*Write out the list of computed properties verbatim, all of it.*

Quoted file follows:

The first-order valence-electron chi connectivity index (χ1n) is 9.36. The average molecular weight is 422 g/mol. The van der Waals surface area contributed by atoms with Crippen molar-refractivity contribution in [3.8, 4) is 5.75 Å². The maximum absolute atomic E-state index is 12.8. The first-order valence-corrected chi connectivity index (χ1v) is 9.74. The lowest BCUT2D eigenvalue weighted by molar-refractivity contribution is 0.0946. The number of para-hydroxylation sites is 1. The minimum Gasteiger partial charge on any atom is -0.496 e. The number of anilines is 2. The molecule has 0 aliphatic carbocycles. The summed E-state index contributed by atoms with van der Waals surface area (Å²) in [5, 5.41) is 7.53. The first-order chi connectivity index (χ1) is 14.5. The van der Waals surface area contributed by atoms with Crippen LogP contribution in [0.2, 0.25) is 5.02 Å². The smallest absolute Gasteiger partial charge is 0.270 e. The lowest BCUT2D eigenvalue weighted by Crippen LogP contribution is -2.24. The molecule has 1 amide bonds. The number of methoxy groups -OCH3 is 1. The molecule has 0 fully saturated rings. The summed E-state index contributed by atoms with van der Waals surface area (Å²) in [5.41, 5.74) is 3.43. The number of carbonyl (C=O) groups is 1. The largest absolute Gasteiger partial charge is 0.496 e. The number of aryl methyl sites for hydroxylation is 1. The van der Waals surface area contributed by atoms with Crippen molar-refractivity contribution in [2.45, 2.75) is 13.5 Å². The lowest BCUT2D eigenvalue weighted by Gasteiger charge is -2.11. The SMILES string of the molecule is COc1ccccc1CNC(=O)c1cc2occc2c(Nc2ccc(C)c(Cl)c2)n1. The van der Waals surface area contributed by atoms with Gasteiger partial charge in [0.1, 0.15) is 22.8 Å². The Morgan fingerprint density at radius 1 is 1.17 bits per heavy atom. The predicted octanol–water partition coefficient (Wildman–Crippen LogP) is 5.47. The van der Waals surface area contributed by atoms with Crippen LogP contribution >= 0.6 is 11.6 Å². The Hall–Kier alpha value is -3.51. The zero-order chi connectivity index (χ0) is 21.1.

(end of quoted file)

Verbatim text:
The first-order valence-electron chi connectivity index (χ1n) is 9.36. The average molecular weight is 422 g/mol. The van der Waals surface area contributed by atoms with Crippen molar-refractivity contribution in [3.8, 4) is 5.75 Å². The maximum absolute atomic E-state index is 12.8. The first-order valence-corrected chi connectivity index (χ1v) is 9.74. The lowest BCUT2D eigenvalue weighted by molar-refractivity contribution is 0.0946. The number of para-hydroxylation sites is 1. The minimum Gasteiger partial charge on any atom is -0.496 e. The number of anilines is 2. The molecule has 0 aliphatic carbocycles. The summed E-state index contributed by atoms with van der Waals surface area (Å²) in [5, 5.41) is 7.53. The first-order chi connectivity index (χ1) is 14.5. The van der Waals surface area contributed by atoms with Crippen LogP contribution in [0.2, 0.25) is 5.02 Å². The smallest absolute Gasteiger partial charge is 0.270 e. The lowest BCUT2D eigenvalue weighted by Crippen LogP contribution is -2.24. The molecule has 1 amide bonds. The number of methoxy groups -OCH3 is 1. The molecule has 0 fully saturated rings. The summed E-state index contributed by atoms with van der Waals surface area (Å²) in [5.41, 5.74) is 3.43. The number of carbonyl (C=O) groups is 1. The largest absolute Gasteiger partial charge is 0.496 e. The number of aryl methyl sites for hydroxylation is 1. The van der Waals surface area contributed by atoms with Crippen molar-refractivity contribution in [2.45, 2.75) is 13.5 Å². The lowest BCUT2D eigenvalue weighted by Gasteiger charge is -2.11. The SMILES string of the molecule is COc1ccccc1CNC(=O)c1cc2occc2c(Nc2ccc(C)c(Cl)c2)n1. The van der Waals surface area contributed by atoms with Gasteiger partial charge in [0.1, 0.15) is 22.8 Å². The Morgan fingerprint density at radius 1 is 1.17 bits per heavy atom. The predicted octanol–water partition coefficient (Wildman–Crippen LogP) is 5.47. The van der Waals surface area contributed by atoms with Crippen LogP contribution >= 0.6 is 11.6 Å². The Hall–Kier alpha value is -3.51. The zero-order chi connectivity index (χ0) is 21.1.